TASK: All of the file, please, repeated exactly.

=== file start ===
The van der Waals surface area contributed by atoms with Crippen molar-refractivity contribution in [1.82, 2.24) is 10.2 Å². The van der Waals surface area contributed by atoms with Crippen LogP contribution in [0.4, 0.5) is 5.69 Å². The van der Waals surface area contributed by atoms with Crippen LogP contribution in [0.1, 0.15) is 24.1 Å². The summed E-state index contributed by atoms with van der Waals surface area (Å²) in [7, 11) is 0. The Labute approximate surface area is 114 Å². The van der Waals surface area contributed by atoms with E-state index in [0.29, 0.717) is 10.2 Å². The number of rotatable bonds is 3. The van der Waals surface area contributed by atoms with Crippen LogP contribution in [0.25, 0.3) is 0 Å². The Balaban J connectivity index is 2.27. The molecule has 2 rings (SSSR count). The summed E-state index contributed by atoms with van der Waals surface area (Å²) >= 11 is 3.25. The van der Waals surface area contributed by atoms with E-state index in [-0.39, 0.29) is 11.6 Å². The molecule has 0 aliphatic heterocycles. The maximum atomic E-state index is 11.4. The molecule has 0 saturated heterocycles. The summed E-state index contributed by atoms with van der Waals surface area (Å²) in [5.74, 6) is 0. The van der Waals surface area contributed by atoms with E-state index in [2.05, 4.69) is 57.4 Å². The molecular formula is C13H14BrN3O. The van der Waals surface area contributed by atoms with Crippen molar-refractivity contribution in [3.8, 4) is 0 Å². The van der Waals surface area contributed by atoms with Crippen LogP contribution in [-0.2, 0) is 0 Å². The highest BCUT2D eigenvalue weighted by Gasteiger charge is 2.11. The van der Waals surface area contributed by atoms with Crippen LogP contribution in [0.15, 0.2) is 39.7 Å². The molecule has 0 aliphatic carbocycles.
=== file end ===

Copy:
The van der Waals surface area contributed by atoms with Crippen molar-refractivity contribution in [1.82, 2.24) is 10.2 Å². The van der Waals surface area contributed by atoms with Crippen LogP contribution in [0.4, 0.5) is 5.69 Å². The van der Waals surface area contributed by atoms with Crippen LogP contribution in [0.1, 0.15) is 24.1 Å². The summed E-state index contributed by atoms with van der Waals surface area (Å²) in [7, 11) is 0. The Labute approximate surface area is 114 Å². The van der Waals surface area contributed by atoms with E-state index in [0.29, 0.717) is 10.2 Å². The number of rotatable bonds is 3. The van der Waals surface area contributed by atoms with Crippen LogP contribution in [0.25, 0.3) is 0 Å². The Balaban J connectivity index is 2.27. The molecule has 2 rings (SSSR count). The summed E-state index contributed by atoms with van der Waals surface area (Å²) >= 11 is 3.25. The van der Waals surface area contributed by atoms with E-state index in [-0.39, 0.29) is 11.6 Å². The molecule has 0 aliphatic heterocycles. The maximum atomic E-state index is 11.4. The molecule has 0 saturated heterocycles. The summed E-state index contributed by atoms with van der Waals surface area (Å²) in [5.74, 6) is 0. The van der Waals surface area contributed by atoms with E-state index in [2.05, 4.69) is 57.4 Å². The molecular formula is C13H14BrN3O. The van der Waals surface area contributed by atoms with Crippen molar-refractivity contribution in [3.8, 4) is 0 Å². The van der Waals surface area contributed by atoms with Crippen LogP contribution in [-0.2, 0) is 0 Å². The highest BCUT2D eigenvalue weighted by Gasteiger charge is 2.11. The van der Waals surface area contributed by atoms with Crippen LogP contribution in [0.15, 0.2) is 39.7 Å². The molecule has 0 aliphatic carbocycles.